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Figure 4: A 35-year-old male presented with sputum positive tuberculosis. He was on antitubercular therapy for 15 days. He was referred for 18F-fluorodeoxyglucose-positron emission tomography/computed tomography scan to know extent of disease. (a and b) Axial fluorodeoxyglucose-positron emission tomography/computed tomography and computed tomography images show hypodense lesions involving left lobe of the liver and increased tracer uptake. (c and d) Axial fluorodeoxyglucose-positron emission tomography/computed tomography and computed tomography images show fibro-cavitatory changes and fibro-parenchymal opacities in the right lung upper lobe with increased tracer uptake suggestive of active tubercular pathology

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Figure 5: A 20-year-old female presented with sputum-negative tuberculosis. He was on antitubercular therapy. He was referred for 18F-fluorodeoxyglucose-positron emission tomography/computed tomography scan to know active status of tubercular pathology. (a and b) Axial fluorodeoxyglucose-positron emission tomography/computed tomography and computed tomography images show enlarged right paratracheal lymph node with necrosis and increased tracer uptake (arrows). (c and d) Axial fluorodeoxyglucose-positron emission tomography/computed tomography and computed tomography images show pretracheal lymph node with necrosis and increased tracer uptake (arrow). (e and f) Axial fluorodeoxyglucose-positron emission tomography/computed tomography and computed tomography images show enlarged subcarinal lymph node with central necrosis and peripheral tracer uptake (arrow). (g) Maximum intensity projection 18F-fluorodeoxyglucose-positron emission tomography image shows metabolically active mediastinal (arrow) and periportal lymphadenopathy suggestive of active residual tubercular pathology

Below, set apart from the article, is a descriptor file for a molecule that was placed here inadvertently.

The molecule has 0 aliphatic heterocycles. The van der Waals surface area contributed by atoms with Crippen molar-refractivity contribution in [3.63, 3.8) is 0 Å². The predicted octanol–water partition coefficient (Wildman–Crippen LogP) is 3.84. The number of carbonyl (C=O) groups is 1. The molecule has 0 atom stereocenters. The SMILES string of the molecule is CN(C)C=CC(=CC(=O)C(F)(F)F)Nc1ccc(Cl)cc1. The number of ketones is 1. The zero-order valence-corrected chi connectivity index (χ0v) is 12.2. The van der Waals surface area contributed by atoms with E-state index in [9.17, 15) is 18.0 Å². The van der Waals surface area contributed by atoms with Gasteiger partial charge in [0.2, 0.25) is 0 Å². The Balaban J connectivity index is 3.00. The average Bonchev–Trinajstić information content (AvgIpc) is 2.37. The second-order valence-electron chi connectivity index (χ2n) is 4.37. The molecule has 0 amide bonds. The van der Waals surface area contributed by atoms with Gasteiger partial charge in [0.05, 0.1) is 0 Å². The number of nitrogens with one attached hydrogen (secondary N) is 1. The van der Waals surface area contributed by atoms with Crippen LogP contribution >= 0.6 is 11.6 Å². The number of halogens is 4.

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Cardiac tuberculosis

Cardiac TB usually presents as pericardial involvement in the form of pericardial thickening [Figure 3]. Effusions are reportedly less common. Myocardial involvement may be difficult to discern due to physiological FDG uptake and may potentially benefit from dietary preparation aimed at reducing physiological myocardial FDG uptake.[4]

Musculoskeletal tuberculosis

  • Bone involvement: Skeletal TB usually occurs secondary to hematogenous spread from other lesions. Spinal TB forms the most common form of skeletal TB forming approximately 50% cases of skeletal TB [Figure 6]. Paradiscal FDG avid lesions with associated cold abscess are the most frequent. Vertebral compression, collapse, and associated deformity may occur. Hip and knee joints form other commonly involved sites of skeletal TB. Involvement of the ankle, shoulder, and elbow may also occur, though far rarer. Involvement of the small bones of the hands and feet may lead to dactylitis. Tubercular osteomyelitis in the absence of arthritis is rare. It has been described as a poorly defined lytic lesion with peripheral sclerosis on imaging [5]
  • Muscle involvement: Muscle involvement may occur either as contiguous involvement from adjacent focus of TB or as an independent focus of infection in the muscle. Involvement is usually in the form of an FDG avid cold abscess. The lesions tend to spread along the route offering least resistance and thus track along the fascial planes [Figure 3], [Figure 7], and [Figure 8].
Figure 6: A 23-year-old female presented with fever and back pain. (a) Maximum intensity projection 18F-fluorodeoxyglucose-positron emission tomography image shows metabolically active lesion in dorsal vertebra region suggestive of active. Pott's spine pathology (arrows). (b and c) Axial fluorodeoxyglucose-positron emission tomography/computed tomography and computed tomography images show lytic lesion with paravertebral soft tissue component involving body of dorsal vertebra with increased tracer uptake